ARCHIVE - WATCH OF THE DAY Jul 23, 2007 6:08:53 GMT -5
Post by Houston on Jul 23, 2007 6:08:53 GMT -5
No 26 - July 23 2007
OMEGA SPEEDMASTER PROFESSIONAL X-33
The OMEGA Speedmaster Professional X-33 was designed and tested in 1995 for 5 years in coordination with American and European astronauts and professional pilots from the Blue Angels and Thunderbirds squadrons. The watch incorporated the latest technical features which were required for manned space missions. NASA had required the case material to be Titanium due to its’ hypo-allergic properties that it was non-ferrous, non-magnetic, light and robust. X-33 was the OMEGA codename for the project and the title became so popular that it was retained as the name of the watch. To be flight-qualified, the X-33 had to maintain an accuracy level within –0.3 to +0.5 sec on a daily basis, be pressure –resistant to 3 bars, shock resistant to 3500g’s and be anti-magnetic. It had to maintain temperature resistance from –20 to +70 degrees Celsius and pass lighting and vacuum tests.
Housed in a 44m titanium case, the digital functions of the X-33 are easily displayed by a simple press of the crown or push buttons and are visible in the dark thanks to the luminous screen. The functions of the watch include analogue and digital display of hours, minutes and seconds. The dial of the perpetual calendar shows day, date, month and year along with an end of life battery indicator and there is also an 80 decibel alarm.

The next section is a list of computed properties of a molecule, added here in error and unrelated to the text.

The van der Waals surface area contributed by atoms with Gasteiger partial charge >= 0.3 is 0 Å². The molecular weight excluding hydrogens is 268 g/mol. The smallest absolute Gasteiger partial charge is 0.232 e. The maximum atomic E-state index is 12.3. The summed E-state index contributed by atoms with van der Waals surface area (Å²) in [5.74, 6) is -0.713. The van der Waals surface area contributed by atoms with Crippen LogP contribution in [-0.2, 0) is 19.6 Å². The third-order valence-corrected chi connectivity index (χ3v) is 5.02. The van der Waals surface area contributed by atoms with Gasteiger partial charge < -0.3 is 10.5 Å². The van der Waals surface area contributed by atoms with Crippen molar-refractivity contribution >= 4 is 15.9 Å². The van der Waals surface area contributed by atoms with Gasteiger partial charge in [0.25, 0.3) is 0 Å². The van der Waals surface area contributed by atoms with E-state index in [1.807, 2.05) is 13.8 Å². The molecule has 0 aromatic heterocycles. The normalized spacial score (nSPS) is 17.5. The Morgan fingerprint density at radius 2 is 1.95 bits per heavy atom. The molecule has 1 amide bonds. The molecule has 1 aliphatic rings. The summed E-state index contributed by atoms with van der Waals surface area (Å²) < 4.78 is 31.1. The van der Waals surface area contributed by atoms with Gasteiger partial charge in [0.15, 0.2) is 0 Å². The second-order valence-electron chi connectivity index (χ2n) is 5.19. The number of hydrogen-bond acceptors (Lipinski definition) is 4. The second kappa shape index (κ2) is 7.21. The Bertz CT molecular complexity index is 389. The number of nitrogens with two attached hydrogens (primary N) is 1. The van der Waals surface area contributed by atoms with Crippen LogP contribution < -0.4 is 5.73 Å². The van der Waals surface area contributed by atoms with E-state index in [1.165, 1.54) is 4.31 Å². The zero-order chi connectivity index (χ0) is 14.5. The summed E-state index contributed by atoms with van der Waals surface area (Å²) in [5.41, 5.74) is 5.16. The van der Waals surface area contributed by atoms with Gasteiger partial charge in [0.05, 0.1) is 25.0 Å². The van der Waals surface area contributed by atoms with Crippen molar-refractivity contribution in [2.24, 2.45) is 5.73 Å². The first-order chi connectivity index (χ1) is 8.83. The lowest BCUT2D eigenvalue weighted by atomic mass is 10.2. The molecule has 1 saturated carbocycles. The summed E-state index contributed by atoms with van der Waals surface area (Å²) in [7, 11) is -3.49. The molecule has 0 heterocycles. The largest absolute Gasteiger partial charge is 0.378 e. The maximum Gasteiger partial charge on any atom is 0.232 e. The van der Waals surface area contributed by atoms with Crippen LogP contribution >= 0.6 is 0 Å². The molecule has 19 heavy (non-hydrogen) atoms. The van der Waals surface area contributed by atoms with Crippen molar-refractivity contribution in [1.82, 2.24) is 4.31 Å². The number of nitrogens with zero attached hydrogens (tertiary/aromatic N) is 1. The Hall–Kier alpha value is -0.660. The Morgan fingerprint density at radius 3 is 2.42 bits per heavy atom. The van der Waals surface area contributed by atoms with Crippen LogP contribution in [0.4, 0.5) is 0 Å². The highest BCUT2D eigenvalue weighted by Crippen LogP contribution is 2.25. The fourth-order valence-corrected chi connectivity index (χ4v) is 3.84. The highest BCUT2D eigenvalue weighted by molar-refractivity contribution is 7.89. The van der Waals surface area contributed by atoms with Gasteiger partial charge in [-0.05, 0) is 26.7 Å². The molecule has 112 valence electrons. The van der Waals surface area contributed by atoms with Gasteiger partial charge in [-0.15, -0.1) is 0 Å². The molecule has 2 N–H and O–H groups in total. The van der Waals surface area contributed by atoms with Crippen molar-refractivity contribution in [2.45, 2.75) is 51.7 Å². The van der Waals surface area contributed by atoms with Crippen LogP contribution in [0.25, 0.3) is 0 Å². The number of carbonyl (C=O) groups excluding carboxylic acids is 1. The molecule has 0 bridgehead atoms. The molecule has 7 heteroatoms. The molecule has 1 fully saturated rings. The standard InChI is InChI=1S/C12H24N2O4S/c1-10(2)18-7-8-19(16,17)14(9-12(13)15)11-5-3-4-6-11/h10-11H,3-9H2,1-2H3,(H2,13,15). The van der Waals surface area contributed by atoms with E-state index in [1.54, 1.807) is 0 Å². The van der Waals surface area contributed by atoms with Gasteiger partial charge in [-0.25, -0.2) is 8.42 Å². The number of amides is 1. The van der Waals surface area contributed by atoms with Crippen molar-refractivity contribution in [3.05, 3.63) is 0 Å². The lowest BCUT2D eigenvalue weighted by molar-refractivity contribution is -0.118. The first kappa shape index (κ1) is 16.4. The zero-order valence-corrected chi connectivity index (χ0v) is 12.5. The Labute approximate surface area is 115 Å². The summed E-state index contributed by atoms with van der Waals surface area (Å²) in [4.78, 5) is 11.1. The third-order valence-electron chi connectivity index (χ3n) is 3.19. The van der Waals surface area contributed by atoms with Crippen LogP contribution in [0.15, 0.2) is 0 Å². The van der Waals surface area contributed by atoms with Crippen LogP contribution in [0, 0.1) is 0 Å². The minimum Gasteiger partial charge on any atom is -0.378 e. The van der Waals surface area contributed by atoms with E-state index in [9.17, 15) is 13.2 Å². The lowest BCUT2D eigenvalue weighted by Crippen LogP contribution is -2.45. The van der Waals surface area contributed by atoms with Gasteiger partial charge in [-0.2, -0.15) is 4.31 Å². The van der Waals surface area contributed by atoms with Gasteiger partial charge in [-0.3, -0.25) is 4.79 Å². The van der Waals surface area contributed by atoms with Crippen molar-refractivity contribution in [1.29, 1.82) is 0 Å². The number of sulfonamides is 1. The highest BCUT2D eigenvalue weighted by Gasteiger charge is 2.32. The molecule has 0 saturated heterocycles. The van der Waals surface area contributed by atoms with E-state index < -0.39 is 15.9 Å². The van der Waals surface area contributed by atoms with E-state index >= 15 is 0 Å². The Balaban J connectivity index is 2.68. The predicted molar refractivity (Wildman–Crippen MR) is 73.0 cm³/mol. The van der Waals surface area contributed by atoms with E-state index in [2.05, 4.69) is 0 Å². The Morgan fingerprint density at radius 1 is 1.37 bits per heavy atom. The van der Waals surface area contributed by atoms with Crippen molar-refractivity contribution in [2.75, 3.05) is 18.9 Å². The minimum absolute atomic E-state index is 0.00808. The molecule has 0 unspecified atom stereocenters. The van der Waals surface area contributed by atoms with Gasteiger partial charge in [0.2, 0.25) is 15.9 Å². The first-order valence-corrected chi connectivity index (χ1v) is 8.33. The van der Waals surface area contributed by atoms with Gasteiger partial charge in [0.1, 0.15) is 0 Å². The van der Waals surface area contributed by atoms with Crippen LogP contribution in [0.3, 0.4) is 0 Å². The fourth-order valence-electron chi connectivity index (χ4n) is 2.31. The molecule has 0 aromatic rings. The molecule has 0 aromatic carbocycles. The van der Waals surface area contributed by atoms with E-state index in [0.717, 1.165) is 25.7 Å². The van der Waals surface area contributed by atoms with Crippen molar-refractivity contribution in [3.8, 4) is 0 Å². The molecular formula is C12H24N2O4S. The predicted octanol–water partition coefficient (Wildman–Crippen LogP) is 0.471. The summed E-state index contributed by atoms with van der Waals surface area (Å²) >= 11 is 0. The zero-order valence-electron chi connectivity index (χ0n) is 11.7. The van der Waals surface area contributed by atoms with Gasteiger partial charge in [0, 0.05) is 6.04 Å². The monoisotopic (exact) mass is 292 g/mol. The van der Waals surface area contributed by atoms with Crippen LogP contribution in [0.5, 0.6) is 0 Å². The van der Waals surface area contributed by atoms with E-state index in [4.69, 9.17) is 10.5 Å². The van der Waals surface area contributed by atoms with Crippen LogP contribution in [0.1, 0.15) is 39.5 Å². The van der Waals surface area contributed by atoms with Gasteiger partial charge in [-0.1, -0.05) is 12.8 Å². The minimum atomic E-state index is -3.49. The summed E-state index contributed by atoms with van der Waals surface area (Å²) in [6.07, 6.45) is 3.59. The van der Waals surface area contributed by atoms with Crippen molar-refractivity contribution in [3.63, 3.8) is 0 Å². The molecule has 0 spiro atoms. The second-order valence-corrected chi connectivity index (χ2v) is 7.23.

Worn on either a bracelet or Kevlar band and usually both by astronauts so as to instantly recognise which watch was being used for particular functions, the X-33 with its’ green display with luminous painted baton indexes has special features to meet the requirements of space missions and to allow the performance of space-related experiments.
Mission Elapsed Time up to 999 days
Mission Elapsed Time Alarm which may be programmed at anytime during the mission
Universal Time which may be used as a GMT function
Universal Time alarm
Countdown up to 100 hours
Chronograph measurements to 1/100th second, again up to 100 hours
Pictures - omegawatches.com